The Easter Bunny Giveth

The Easter bank holiday means Music Week goes dark for a few days and so there's no Chart Pack or charts analysis published. But I'm nothing if not a completist (obsessive?) so as is now traditional, here's an informal free roundup of this week's UK charts.

The Parts We Want To See

This week's No.1 single is something of a surprise, in the sense that when the first midweek flashes arrived it was set to be the highest new entry but in no sense a contender for the No.1 position. But having spent the week generating a backlash (for no other reason it seems than being gloriously fabulous in the video) Lil Nas X slowly but surely grew into contention, ensuring that it was almost certain Montero (Call Me By Your Name) would end up his biggest single since Old Town Road propelled him to stardom two years ago.

And so it proves. Only moving ahead at the death, the single debuts at No.1 to hand the American his second chart-topping single. It does however do so by the narrowest of margins. 1,600 downloads and 6.8m streams equate to a chart sale of 45,426 - a mere 324 sales ahead of Nathan Evans' Wellerman in second place. That's the closest gap between 1 and 2 on the charts in almost exactly a year.

The remainder of the Top 3 sees Peaches by Justin Bieber and company hold firm at No.3 with 42,250 sales, A1 & J1's Latest Trends sliding two places to No.4 with 40,083 sales and Friday by Riton/Nightcrawlers sliding to No.5 with 36,631 sales.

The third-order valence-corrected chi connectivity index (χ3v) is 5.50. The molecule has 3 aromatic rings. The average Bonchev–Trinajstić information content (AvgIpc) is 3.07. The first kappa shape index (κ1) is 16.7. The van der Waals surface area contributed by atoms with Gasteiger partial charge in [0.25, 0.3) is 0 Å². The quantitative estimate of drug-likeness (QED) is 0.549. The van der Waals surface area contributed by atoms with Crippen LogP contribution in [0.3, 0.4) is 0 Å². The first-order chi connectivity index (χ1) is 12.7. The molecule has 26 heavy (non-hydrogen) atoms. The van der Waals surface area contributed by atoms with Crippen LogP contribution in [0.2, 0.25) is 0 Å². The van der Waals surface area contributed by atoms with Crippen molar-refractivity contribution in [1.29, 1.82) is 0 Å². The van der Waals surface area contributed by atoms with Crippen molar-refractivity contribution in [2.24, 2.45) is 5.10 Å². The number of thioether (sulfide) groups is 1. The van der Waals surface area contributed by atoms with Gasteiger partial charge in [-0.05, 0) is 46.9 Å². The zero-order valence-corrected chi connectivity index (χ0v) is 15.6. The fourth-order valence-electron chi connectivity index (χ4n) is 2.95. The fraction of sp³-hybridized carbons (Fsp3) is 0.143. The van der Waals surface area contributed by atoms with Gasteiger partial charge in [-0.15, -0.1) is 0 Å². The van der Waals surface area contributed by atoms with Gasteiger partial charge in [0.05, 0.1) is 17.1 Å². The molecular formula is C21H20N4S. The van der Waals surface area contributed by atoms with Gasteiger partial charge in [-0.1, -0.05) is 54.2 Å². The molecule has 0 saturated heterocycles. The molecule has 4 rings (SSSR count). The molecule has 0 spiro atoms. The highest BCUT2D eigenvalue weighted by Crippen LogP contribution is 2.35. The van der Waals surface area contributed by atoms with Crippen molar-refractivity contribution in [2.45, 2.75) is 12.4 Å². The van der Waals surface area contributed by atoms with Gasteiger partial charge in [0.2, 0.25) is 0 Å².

No Credit For MK

I've been waiting for several weeks for Friday to climb to No.3 to match the chart peak of the Nightcrawlers' original Push The Feeling On on which it is based, but alas no dice for the moment. Pleasingly though the other 90s revival of the moment Your Love (9PM) by ATB, Topic and A7S arrives in the Top 10 at No. 8 (26,909 sales) even if it has some way to go to match the No.1 scaled by the ATB original back in 1999. The other "based on an old hit" track of the moment is Ava Max's My Head And My Heart and which slips to No.19 and so for the moment also cannot quite reach the No.15 scaled by ATC's Around The World on which it is based.

Tom Tom

One further Top 10 arrival is Little Bit Of Love by Tom Grennan which climbs to No.10 (26,725 sales). He was at one stage looking set to land two Top 10 hits at once but the Ella Henderson duet Let's Go Home Together can only stumble to No.13. The presence of two simultaneous Grennan hits is a fun curiosity. Both tracks are technically taken from his Evering Road album but the latter only features on the special edition and is actually being promoted as an Ella Henderson single with Grennan simply the invited guest star. Hence there are two different labels involved and each promoting their own hit with their own agenda - all to the advantage of Tom Grennan himself who suddenly looks like the hottest star around.

Fun Fact Of The Week

Despite the No.1 single posting a sale of below 50,000 the tracks at the top of the chart all sell in very close numbers. This has the curious effect of ensuring the average sale for this week's Top 10 singles is 35,686, the second-highest of the year so far. The only week in 2021 to eclipse this this was the week in January when Olivia Rodrigo spent a second week at No.1 with a sale of 116,748 which skewed the average somewhat.